Charles Dickens

All eyes were fixed upon the man of paragraphs.

'A baker murdered his son by boiling him in a copper,' said Mr. Bolton.

'Good heavens!' exclaimed everybody, in simultaneous horror.

'Boiled him, gentlemen!' added Mr. Bolton, with the most effective emphasis; 'BOILED him!'

'And the particulars, Mr. B.,' inquired the hairdresser, 'the particulars?'

Mr. Bolton took a very long draught of porter, and some two or three dozen whiffs of tobacco, doubtless to instil into the commercial capacities of the company the superiority of a gentlemen connected with the press, and then said -

'The man was a baker, gentlemen.' (Every one looked at the baker present, who stared at Bolton.) 'His victim, being his son, also was necessarily the son of a baker. The wretched murderer had a wife, whom he was frequently in the habit, while in an intoxicated state, of kicking, pummelling, flinging mugs at, knocking down, and half-killing while in bed, by inserting in her mouth a considerable portion of a sheet or blanket.'

The speaker took another draught, everybody looked at everybody else, and exclaimed, 'Horrid!'

'It appears in evidence, gentlemen,' continued Mr. Bolton, 'that, on the evening of yesterday, Sawyer the baker came home in a reprehensible state of beer. Mrs. S., connubially considerate, carried him in that condition up-stairs into his chamber, and consigned him to their mutual couch. In a minute or two she lay sleeping beside the man whom the morrow's dawn beheld a murderer!' (Entire silence informed the reporter that his picture had attained the awful effect he desired.) 'The son came home about an hour afterwards, opened the door, and went up to bed. Scarcely (gentlemen, conceive his feelings of alarm), scarcely had he taken off his indescribables, when shrieks (to his experienced ear MATERNAL shrieks) scared the silence of surrounding night. He put his indescribables on again, and ran down-stairs. He opened the door of the parental bed-chamber. His father was dancing upon his mother. What must have been his feelings! In the agony of the minute he rushed at his male parent as he was about to plunge a knife into the side of his female. The mother shrieked. The father caught the son (who had wrested the knife from the paternal grasp) up in his arms, carried him down-stairs, shoved him into a copper of boiling water among some linen, closed the lid, and jumped upon the top of it, in which position he was found with a ferocious countenance by the mother, who arrived in the melancholy wash-house just as he had so settled himself.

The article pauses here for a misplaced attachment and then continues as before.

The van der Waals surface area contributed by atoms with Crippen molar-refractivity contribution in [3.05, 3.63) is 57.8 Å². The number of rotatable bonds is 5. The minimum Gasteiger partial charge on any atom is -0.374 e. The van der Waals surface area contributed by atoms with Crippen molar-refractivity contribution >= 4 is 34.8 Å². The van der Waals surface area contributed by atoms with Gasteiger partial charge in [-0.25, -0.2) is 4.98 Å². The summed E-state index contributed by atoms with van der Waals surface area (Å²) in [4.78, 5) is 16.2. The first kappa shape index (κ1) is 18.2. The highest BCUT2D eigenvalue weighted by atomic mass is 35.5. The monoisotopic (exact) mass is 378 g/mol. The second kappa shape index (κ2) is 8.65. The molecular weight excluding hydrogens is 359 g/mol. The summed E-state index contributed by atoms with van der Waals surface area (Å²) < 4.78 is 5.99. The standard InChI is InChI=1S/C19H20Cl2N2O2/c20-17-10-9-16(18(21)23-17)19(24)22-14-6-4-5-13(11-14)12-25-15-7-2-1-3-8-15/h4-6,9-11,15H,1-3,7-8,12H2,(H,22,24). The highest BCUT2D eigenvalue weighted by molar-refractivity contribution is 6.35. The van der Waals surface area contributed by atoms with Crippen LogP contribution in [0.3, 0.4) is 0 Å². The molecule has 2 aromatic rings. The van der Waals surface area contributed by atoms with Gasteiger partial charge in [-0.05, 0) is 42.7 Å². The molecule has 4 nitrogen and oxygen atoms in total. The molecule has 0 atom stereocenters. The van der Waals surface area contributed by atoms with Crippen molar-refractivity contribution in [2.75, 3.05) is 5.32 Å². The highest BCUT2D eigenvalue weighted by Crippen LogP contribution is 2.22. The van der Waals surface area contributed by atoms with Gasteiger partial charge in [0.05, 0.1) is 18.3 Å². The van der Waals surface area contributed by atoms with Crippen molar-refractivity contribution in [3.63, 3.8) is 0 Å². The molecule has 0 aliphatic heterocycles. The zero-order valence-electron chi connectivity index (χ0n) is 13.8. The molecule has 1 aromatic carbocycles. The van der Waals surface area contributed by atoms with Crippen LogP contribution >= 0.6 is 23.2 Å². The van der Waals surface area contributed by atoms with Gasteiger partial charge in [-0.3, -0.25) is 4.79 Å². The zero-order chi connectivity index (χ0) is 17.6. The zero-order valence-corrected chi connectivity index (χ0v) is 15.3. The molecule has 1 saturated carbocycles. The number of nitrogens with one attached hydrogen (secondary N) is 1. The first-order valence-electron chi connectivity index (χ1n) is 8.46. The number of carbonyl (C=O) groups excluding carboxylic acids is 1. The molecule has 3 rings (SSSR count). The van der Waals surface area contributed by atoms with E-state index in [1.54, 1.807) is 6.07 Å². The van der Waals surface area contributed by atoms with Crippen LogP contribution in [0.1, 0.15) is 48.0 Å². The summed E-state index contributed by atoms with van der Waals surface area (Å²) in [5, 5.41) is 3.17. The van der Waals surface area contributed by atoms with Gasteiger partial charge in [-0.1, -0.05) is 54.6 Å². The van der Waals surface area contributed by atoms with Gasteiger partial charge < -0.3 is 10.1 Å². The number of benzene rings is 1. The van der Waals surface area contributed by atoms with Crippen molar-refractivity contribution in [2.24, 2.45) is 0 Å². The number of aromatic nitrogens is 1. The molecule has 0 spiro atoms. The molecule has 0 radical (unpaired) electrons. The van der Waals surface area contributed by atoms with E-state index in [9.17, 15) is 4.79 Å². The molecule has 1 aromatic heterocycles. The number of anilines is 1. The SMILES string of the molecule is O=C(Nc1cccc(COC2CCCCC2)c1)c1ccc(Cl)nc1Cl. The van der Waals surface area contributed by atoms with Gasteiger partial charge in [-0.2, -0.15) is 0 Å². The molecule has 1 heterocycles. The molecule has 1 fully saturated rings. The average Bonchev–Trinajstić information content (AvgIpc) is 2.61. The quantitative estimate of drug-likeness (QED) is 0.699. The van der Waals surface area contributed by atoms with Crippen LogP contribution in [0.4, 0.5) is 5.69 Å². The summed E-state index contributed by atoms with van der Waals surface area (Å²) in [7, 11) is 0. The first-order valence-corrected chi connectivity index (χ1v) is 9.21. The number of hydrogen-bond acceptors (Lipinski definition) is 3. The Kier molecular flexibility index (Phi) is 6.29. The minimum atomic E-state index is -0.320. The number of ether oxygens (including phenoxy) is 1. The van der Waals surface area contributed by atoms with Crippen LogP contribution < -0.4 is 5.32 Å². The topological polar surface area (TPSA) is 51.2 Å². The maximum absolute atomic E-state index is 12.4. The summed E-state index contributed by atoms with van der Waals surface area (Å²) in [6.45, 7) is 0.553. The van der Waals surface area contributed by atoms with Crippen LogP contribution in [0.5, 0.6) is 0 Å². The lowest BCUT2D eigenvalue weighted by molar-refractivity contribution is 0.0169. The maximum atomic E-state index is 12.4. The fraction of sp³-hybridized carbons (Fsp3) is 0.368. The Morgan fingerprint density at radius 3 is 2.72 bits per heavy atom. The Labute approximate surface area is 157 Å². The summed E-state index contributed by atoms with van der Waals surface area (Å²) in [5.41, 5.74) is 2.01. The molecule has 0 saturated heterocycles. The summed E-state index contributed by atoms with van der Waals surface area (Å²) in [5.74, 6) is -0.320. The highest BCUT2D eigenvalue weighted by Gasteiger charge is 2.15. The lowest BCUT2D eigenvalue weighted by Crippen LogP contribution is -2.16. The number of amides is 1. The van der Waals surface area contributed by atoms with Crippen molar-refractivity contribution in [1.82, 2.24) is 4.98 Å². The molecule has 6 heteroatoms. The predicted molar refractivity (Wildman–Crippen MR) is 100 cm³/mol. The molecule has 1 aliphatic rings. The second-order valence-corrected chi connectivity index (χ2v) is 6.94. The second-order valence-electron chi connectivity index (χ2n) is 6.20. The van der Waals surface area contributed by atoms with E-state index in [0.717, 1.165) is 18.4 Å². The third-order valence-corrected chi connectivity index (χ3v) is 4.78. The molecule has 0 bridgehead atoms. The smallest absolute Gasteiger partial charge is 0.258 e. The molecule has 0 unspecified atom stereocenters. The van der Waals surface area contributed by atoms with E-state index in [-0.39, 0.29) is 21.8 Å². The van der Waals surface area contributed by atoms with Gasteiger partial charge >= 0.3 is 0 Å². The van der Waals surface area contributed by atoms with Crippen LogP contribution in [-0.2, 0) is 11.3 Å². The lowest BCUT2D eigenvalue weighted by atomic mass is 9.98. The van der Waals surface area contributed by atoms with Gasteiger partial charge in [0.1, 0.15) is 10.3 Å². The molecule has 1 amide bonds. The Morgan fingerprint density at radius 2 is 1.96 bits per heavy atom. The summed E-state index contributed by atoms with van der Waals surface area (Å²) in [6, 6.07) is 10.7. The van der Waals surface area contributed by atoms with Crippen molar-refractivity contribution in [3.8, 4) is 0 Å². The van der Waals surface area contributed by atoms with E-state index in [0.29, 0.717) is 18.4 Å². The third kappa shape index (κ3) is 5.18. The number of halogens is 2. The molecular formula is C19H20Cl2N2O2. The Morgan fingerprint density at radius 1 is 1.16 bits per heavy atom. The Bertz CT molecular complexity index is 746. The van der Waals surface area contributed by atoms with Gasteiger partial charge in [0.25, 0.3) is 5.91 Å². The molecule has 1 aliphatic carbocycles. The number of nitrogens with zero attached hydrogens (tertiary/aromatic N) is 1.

'"Where's my boy?" shrieked the mother.

'"In that copper, boiling," coolly replied the benign father.

'Struck by the awful intelligence, the mother rushed from the house, and alarmed the neighbourhood. The police entered a minute afterwards. The father, having bolted the wash-house door, had bolted himself. They dragged the lifeless body of the boiled baker from the cauldron, and, with a promptitude commendable in men of their station, they immediately carried it to the station-house. Subsequently, the baker was apprehended while seated on the top of a lamp-post in Parliament Street, lighting his pipe.'

The whole horrible ideality of the Mysteries of Udolpho, condensed into the pithy effect of a ten-line paragraph, could not possibly have so affected the narrator's auditory. Silence, the purest and most noble of all kinds of applause, bore ample testimony to the barbarity of the baker, as well as to Bolton's knack of narration; and it was only broken after some minutes had elapsed by interjectional expressions of the intense indignation of every man present. The baker wondered how a British baker could so disgrace himself and the highly honourable calling to which he belonged; and the others indulged in a variety of wonderments connected with the subject; among which not the least wonderment was that which was awakened by the genius and information of Mr. Robert Bolton, who, after a glowing eulogium on himself, and his unspeakable influence with the daily press, was proceeding, with a most solemn countenance, to hear the pros and cons of the Pope autograph question, when I took up my hat, and left.